In recent years, the Term “Threat Hunting” has become the most important component of Cyber Security Programs. Most Enterprises and Cyber Professionals have started to adopt the Threat hunting terminology in their day-to-day tasks. However, the definition of threat hunting has been never been a satisfactory topic among professionals. Here in the blog what are Threat hunting and basics and how to use them at the enterprise level?
Threat hunting is a proactive approach to looking for suspicious activity on enterprise networks. It means that during a SOC operation the analyst will investigate the alerts that are triggered based on the alert rule condition and threshold, whereas in threat hunting Hunter finds the suspected activities based on the Procedures attackers uses before it is created as an alert or Incident.
The main goal of the Threat Hunter is to proactively check and investigate the corporate networks assuming that the network has already been compromised.
Misunderstanding of Threat Hunting
As mentioned above the Threat Hunting approach is proactive in search of suspicious activities. Threat Hunting should not be involved with starting to detect the threats as an alert or searching with the set of IOCs which is already reported by security researchers.
For Example: For Professional Threat hunters
- Threat actors execute malicious command scripts in the compromised network devices.
Here, in this example, we need to check for the scripts executed and command-line arguments. And also, should monitor the events associated with the script execution.
2. Threat actors try to create or modify the system process to bypass the traditional detection mechanism.
Here, in this example, we need to monitor the new service or process that is not part of known software and updates. Cyber attackers may create and modify the system-level processes to execute malicious payloads as a persistence technique.
For Example Bad example of the Threat hunting Process.
- Analyst tries to search the IOCs from the recent Threat intelligence as part of the hunting process looking for any hits with the entire network logs.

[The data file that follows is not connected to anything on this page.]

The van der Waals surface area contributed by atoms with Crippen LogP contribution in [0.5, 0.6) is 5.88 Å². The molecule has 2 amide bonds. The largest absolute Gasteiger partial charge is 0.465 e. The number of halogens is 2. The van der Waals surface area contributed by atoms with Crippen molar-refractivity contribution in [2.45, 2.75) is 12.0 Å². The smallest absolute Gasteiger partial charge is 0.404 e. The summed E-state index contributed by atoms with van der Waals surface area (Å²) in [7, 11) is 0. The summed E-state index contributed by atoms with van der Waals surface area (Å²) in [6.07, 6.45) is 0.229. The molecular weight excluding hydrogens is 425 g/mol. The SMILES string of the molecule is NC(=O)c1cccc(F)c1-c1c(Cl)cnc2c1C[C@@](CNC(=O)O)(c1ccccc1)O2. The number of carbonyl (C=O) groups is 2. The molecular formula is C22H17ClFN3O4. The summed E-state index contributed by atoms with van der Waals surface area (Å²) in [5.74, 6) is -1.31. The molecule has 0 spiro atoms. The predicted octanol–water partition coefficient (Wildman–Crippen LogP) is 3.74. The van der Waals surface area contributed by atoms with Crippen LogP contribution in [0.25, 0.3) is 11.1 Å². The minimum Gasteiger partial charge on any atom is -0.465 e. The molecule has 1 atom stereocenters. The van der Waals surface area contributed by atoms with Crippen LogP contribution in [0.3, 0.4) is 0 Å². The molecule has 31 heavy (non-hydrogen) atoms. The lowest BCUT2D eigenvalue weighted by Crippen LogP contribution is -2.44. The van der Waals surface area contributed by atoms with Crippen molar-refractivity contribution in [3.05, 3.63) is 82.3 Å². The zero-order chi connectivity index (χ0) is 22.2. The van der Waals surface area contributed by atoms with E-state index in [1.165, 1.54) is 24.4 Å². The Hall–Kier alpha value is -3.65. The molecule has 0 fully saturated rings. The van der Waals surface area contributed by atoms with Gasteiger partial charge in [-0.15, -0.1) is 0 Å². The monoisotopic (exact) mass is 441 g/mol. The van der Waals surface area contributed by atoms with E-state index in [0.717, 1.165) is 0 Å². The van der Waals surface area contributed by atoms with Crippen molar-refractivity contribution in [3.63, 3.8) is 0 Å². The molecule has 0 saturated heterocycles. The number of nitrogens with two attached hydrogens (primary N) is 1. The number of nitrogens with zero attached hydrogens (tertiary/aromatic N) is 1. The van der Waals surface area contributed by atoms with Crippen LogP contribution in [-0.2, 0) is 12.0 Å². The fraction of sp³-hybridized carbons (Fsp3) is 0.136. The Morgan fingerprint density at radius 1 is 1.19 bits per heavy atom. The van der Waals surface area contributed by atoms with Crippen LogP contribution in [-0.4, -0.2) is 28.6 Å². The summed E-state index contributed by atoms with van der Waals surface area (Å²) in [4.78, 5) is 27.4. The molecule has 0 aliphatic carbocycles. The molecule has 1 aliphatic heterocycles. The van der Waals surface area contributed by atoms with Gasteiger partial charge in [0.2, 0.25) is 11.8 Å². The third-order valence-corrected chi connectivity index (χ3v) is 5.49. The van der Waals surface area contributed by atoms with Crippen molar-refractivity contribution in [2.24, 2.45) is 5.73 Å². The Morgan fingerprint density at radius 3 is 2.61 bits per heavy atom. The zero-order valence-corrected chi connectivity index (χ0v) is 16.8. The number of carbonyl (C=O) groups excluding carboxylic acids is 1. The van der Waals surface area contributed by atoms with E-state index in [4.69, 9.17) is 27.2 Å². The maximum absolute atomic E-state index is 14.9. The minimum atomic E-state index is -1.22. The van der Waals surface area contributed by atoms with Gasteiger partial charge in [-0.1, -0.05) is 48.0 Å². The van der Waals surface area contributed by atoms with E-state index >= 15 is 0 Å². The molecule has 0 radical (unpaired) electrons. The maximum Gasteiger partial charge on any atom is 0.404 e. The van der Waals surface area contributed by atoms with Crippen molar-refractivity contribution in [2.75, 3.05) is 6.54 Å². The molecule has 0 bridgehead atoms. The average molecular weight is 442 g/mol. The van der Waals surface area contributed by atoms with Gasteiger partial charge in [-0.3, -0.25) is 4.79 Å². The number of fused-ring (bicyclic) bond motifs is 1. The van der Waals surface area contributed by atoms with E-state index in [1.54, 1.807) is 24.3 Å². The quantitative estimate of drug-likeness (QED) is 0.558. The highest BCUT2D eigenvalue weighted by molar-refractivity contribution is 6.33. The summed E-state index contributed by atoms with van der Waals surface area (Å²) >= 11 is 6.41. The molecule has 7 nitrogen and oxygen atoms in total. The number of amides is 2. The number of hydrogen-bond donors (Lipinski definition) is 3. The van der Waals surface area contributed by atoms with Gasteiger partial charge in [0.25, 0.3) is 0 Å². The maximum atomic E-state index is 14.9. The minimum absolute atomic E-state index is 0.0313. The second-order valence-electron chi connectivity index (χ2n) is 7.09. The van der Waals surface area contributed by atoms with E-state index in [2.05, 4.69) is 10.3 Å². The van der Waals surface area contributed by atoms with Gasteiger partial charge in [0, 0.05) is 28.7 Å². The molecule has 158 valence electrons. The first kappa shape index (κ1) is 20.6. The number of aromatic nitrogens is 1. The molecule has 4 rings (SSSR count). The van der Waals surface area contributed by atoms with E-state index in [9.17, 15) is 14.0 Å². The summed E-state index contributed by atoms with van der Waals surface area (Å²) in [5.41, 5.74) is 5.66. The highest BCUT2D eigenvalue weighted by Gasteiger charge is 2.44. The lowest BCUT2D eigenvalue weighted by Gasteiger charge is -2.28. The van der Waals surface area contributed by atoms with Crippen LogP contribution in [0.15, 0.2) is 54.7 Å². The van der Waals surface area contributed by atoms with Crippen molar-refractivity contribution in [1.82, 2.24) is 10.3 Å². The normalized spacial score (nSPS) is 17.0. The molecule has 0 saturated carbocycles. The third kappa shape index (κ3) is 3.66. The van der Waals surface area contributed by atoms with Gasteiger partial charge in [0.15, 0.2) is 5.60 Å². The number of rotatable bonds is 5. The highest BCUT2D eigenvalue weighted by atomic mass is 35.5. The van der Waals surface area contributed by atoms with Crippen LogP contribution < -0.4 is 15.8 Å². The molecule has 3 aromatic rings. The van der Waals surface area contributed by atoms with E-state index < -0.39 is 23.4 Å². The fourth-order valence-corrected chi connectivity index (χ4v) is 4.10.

- Sometimes, investigating the alerts triggered from the various log sources.
Types of Threat hunting
There are several types of threat hunting, including:
- Signature-based hunting: This type of hunting involves searching for known malware or other malicious activity using predefined patterns or signatures.
- Behavioral-based hunting: This type of hunting involves identifying unusual or suspicious activity on a system or network, such as unexpected network traffic or changes in system behavior.
- Threat intelligence-based hunting: This type of hunting involves using external threat intelligence, such as information from security vendors or industry groups, to identify potential threats.
- Indicator of compromise (IOC)-based hunting: This type of hunting involves looking for specific indicators of a compromise, such as a specific file, IP address, or domain name, on a system or network.
- Network-based hunting: This type of hunting involves looking for malicious activity on a network, such as scanning for open ports or identifying unusual network traffic.
- Endpoint-based hunting: This type of hunting involves looking for malicious activity on a specific endpoint, such as a server or client device, by analyzing log files and other data.
- Data-based hunting: This type of hunting involves using data science and machine learning techniques to identify patterns in data that may indicate the presence of a threat.
Threat Hunting Goals
The goals of threat hunting can vary depending on the organization and the specific threat landscape, but some common goals include:
- Identifying and mitigating active threats: Threat hunting is often used to identify and respond to threats that have already infiltrated an organization’s systems or networks.
- Improving incident response: By identifying threats early, threat hunting can help organizations improve their incident response capabilities and reduce the impact of a security incident.
- Enhancing security posture: Threat hunting can help organizations identify vulnerabilities and improve their overall security posture by identifying and mitigating potential threats before they can be exploited.
- Proactive threat detection: Threat hunting allows organizations to be proactive in identifying and responding to potential threats, rather than relying solely on reactive security measures such as firewalls or antivirus software.
- Continuously monitoring: threat hunting can help organizations to continuously monitor their environment for potential threats and take appropriate action in a timely manner.
- Compliance and regulatory requirement: Some organizations may have specific compliance and regulatory requirements for threat hunting, such as those related to data privacy or cybersecurity.
- Cost reduction: by identifying and mitigating potential threats early, threat hunting can help organizations avoid the costs associated with security breaches and data loss.
This post talks about the Threat hunting basics and Objectives and goals.
And I have posted about the Threat hunting Process to start as a beginner and the Pyramid of Pain in Hunting. You can go through them for a better understanding. Before hunting the Threat Hunters should understand the threat landscape and also various techniques the threat actors use in different attacking strategies.